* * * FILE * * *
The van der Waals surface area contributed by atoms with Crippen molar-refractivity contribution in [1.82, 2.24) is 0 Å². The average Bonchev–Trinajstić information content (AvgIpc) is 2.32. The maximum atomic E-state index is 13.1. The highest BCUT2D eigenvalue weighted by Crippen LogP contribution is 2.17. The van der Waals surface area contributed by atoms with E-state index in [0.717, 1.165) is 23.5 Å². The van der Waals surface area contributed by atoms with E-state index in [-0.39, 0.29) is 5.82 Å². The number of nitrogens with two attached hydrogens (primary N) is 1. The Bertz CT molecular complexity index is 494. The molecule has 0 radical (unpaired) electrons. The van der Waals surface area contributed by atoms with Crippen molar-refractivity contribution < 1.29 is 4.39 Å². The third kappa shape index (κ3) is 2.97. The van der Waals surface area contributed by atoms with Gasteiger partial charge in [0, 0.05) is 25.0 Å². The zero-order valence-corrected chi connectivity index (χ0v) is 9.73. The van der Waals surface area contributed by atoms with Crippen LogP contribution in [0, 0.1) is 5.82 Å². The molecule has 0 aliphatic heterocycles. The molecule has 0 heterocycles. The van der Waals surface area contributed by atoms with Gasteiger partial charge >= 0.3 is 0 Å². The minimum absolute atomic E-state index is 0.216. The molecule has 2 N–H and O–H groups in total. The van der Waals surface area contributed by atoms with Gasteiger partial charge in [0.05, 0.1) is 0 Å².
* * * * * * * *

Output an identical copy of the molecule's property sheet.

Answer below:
The van der Waals surface area contributed by atoms with Crippen molar-refractivity contribution in [1.82, 2.24) is 0 Å². The average Bonchev–Trinajstić information content (AvgIpc) is 2.32. The maximum atomic E-state index is 13.1. The highest BCUT2D eigenvalue weighted by Crippen LogP contribution is 2.17. The van der Waals surface area contributed by atoms with E-state index in [0.717, 1.165) is 23.5 Å². The van der Waals surface area contributed by atoms with E-state index in [-0.39, 0.29) is 5.82 Å². The number of nitrogens with two attached hydrogens (primary N) is 1. The Bertz CT molecular complexity index is 494. The molecule has 0 radical (unpaired) electrons. The van der Waals surface area contributed by atoms with Crippen molar-refractivity contribution < 1.29 is 4.39 Å². The third kappa shape index (κ3) is 2.97. The van der Waals surface area contributed by atoms with Gasteiger partial charge in [0, 0.05) is 25.0 Å². The zero-order valence-corrected chi connectivity index (χ0v) is 9.73. The van der Waals surface area contributed by atoms with Crippen LogP contribution in [0, 0.1) is 5.82 Å². The molecule has 0 aliphatic heterocycles. The molecule has 0 heterocycles. The van der Waals surface area contributed by atoms with Gasteiger partial charge >= 0.3 is 0 Å². The minimum absolute atomic E-state index is 0.216. The molecule has 2 N–H and O–H groups in total. The van der Waals surface area contributed by atoms with Gasteiger partial charge in [0.05, 0.1) is 0 Å².